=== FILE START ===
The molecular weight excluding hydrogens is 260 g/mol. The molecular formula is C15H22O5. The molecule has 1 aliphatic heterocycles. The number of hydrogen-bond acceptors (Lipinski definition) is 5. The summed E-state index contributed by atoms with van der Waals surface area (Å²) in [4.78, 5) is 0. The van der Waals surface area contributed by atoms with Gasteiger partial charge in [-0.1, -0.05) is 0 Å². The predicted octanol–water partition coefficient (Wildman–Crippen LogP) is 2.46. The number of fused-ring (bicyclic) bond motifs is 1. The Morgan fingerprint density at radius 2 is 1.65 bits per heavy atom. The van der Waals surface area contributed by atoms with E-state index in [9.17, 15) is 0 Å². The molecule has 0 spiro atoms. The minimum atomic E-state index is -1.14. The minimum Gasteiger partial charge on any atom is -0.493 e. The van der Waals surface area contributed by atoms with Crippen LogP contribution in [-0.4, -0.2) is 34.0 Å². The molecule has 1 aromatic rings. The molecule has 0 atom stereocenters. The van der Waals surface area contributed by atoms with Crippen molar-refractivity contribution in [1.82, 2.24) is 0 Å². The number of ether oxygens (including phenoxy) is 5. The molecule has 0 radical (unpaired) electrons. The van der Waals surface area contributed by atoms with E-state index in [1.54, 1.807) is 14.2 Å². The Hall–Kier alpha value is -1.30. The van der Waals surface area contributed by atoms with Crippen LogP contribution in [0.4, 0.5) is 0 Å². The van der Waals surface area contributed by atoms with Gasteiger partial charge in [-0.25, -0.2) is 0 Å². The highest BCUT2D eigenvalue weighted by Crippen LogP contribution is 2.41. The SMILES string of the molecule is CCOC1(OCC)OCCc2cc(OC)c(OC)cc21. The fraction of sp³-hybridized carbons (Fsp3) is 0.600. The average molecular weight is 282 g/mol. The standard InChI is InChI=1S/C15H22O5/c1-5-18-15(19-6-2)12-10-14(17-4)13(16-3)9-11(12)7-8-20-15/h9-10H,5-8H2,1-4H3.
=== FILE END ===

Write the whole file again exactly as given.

The molecular weight excluding hydrogens is 260 g/mol. The molecular formula is C15H22O5. The molecule has 1 aliphatic heterocycles. The number of hydrogen-bond acceptors (Lipinski definition) is 5. The summed E-state index contributed by atoms with van der Waals surface area (Å²) in [4.78, 5) is 0. The van der Waals surface area contributed by atoms with Gasteiger partial charge in [-0.1, -0.05) is 0 Å². The predicted octanol–water partition coefficient (Wildman–Crippen LogP) is 2.46. The number of fused-ring (bicyclic) bond motifs is 1. The Morgan fingerprint density at radius 2 is 1.65 bits per heavy atom. The van der Waals surface area contributed by atoms with E-state index in [9.17, 15) is 0 Å². The molecule has 0 spiro atoms. The minimum atomic E-state index is -1.14. The minimum Gasteiger partial charge on any atom is -0.493 e. The van der Waals surface area contributed by atoms with Crippen LogP contribution in [-0.4, -0.2) is 34.0 Å². The molecule has 1 aromatic rings. The molecule has 0 atom stereocenters. The van der Waals surface area contributed by atoms with Crippen molar-refractivity contribution in [1.82, 2.24) is 0 Å². The number of ether oxygens (including phenoxy) is 5. The molecule has 0 radical (unpaired) electrons. The van der Waals surface area contributed by atoms with E-state index in [1.54, 1.807) is 14.2 Å². The Hall–Kier alpha value is -1.30. The van der Waals surface area contributed by atoms with Crippen LogP contribution in [0.4, 0.5) is 0 Å². The van der Waals surface area contributed by atoms with Gasteiger partial charge in [-0.25, -0.2) is 0 Å². The highest BCUT2D eigenvalue weighted by Crippen LogP contribution is 2.41. The SMILES string of the molecule is CCOC1(OCC)OCCc2cc(OC)c(OC)cc21. The fraction of sp³-hybridized carbons (Fsp3) is 0.600. The average molecular weight is 282 g/mol. The standard InChI is InChI=1S/C15H22O5/c1-5-18-15(19-6-2)12-10-14(17-4)13(16-3)9-11(12)7-8-20-15/h9-10H,5-8H2,1-4H3.